Action on Smoking and Health

Tag Archives: Philip Morris International


ASH Daily News for 24 July 2018

UK

  • Wales: Young people in Gwynedd stamp out smoking
  • West Midlands: Sandwell council set to cut funding for stop smoking programme
  • Opinion: UK faces a vaping dilemma as e-cigarettes puff up the glamour
  • Opinion: Beware tobacco firm’s Trojan horse

International

  • Europe: Clouds produced by e-cigarettes breakdown within seconds
  • India: Take steps to prevent tobacco use on site, schools directed

UK

Wales: Young people in Gwynedd stamp out smoking

Data from the Office for National Statistics (ONS) has shown that the percentage of Gwynedd’s population who have never smoked has risen by 35% since 2011, with more and more 18 to 24-year-olds choosing not to smoke.

Nationally this age group has had the biggest drop in smoking. Last year across Britain, 17.8% of 18 to 24-year-olds said they were current smokers, compared with 2011 when more than a quarter smoked.

Deborah Arnott, chief executive of Action on Smoking and Health, put this reduction down to banning tobacco advertising, stating “The brightly coloured pack displays we used to have in shops disappeared completely in 2015 and the packs they do see nowadays are a sludgy green colour, with large picture warnings.”

Source: Cambrian News, 23 July 2018

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West Midlands: Sandwell council set to cut funding for stop smoking programme

On Wednesday the 25th of July Sandwell councillors are to discuss the possibility of cutting the stop smoking programme by £360,000, following a reduction in smokers from nearly 23% to 19% of adults in five years, and budget cutbacks.

Councillor Elaine Costigan, cabinet member for public health and protection, said smoking cessation is still a key priority for Sandwell. She stated, “Our budgets are under pressure due to the effects of government cuts but our expenditure on our work in this area will actually be similar to previous years because there has been under-spending in the past…The level of smoking in Sandwell remains significantly higher than the regional and national averages.”

She added: “Our new budget will be a better fit for this service, which will continue to target high prevalence of smoking in ‘hard to reach’ groups. We are also developing innovative ways of delivering stop smoking services through a self-help digital system and helping smokers to access services locally.”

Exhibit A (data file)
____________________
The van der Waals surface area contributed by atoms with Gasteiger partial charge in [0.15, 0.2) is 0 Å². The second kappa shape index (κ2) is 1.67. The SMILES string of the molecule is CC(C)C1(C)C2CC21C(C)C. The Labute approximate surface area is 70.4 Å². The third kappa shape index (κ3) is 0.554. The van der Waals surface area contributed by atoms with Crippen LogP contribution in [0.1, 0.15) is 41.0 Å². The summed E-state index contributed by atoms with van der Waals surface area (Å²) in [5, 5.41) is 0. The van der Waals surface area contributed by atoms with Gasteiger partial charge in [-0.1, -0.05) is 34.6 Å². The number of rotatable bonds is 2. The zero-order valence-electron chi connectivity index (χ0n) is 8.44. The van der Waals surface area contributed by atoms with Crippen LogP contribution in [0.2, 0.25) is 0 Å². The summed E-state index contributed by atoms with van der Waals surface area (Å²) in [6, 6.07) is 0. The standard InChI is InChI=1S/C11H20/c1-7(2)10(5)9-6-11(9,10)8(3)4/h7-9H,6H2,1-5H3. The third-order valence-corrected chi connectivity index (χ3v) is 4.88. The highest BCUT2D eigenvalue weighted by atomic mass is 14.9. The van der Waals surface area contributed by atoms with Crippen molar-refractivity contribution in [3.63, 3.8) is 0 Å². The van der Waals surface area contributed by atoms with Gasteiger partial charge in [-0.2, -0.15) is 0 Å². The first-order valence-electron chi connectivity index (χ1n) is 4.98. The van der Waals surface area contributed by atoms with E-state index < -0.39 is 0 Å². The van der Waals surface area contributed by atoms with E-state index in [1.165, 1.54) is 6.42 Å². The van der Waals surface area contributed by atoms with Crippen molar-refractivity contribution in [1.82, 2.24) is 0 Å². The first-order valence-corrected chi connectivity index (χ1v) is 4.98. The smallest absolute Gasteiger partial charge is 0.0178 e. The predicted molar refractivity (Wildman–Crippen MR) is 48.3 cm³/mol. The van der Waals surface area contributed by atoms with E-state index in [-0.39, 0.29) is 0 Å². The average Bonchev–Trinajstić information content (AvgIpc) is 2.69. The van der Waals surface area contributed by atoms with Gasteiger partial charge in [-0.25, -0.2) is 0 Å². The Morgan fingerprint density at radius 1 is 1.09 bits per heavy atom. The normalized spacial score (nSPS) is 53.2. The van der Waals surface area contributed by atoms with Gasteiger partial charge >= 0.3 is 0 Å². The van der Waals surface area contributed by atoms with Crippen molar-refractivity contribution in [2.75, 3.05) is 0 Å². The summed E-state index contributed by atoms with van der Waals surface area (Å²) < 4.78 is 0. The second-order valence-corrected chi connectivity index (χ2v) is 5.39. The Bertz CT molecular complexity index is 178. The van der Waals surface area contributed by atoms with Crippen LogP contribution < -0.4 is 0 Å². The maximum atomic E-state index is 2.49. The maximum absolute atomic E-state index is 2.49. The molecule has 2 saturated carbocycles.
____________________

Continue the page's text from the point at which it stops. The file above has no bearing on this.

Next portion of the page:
Source: Ludlow & Tenbury Wells Advertiser, 23 July 2018

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Opinion: UK faces a vaping dilemma as e-cigarettes puff up the glamour

Linda Bauld, professor of health policy at the University of Stirling and deputy director of the UK Centre for Tobacco and Alcohol Studies, examines the introduction of the e-cigarette Juul in the UK.

“Juul, the US’s most successful e-cigarette brand, launched in the UK last week. Though aimed at smokers looking to quit, Juul has proved very attractive to teenagers in the US. This has helped to prompt an international debate over whether the benefits of vaping for adult smokers outweigh the potential risks to young people who might otherwise not use a nicotine product.

E-cigarette use is supported by British public health agencies because research suggests these products are substantially less harmful than combustible tobacco. But some critics argue that youth access to Juul and other e-cigarettes should be prohibited. Before we succumb to fears that this new product will lead to widespread teen addiction, it is important to consider the context.

E-cigarettes are regulated differently in the UK and in the US. In the US, advertising of tobacco alternatives is widespread, whist in the UK, almost all forms of e-cigarette marketing are prohibited. A further difference is the nicotine content. Juul is sold with up to 50mg/ml nicotine in the US, whereas EU regulation limits it to 20mg/ml for all vaping products. Juul devices sold in the UK will have to comply with this limit, and this lower level of nicotine is likely to make the products less addictive.

Surveys have been tracking e-cigarette uptake in UK teenagers for years. One recent study we conducted pooled results from five surveys in 2016, involving more than 60,000 young people. It found that, although experimentation with existing e-cigarette models was not uncommon, regular vaping was almost entirely confined to young people who already smoked. In fact rates of regular use of e-cigarettes in non-smoking youth were less than 1%.”

Source: Financial Times, 24 July 2018

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Opinion: Beware tobacco firm’s Trojan horse

Sandra Mullin (Senior vice-president, policy, advocacy and communication, Vital Strategies) claims Philip Morris’s overture to the NHS is part of a strategy to undermine tobacco control.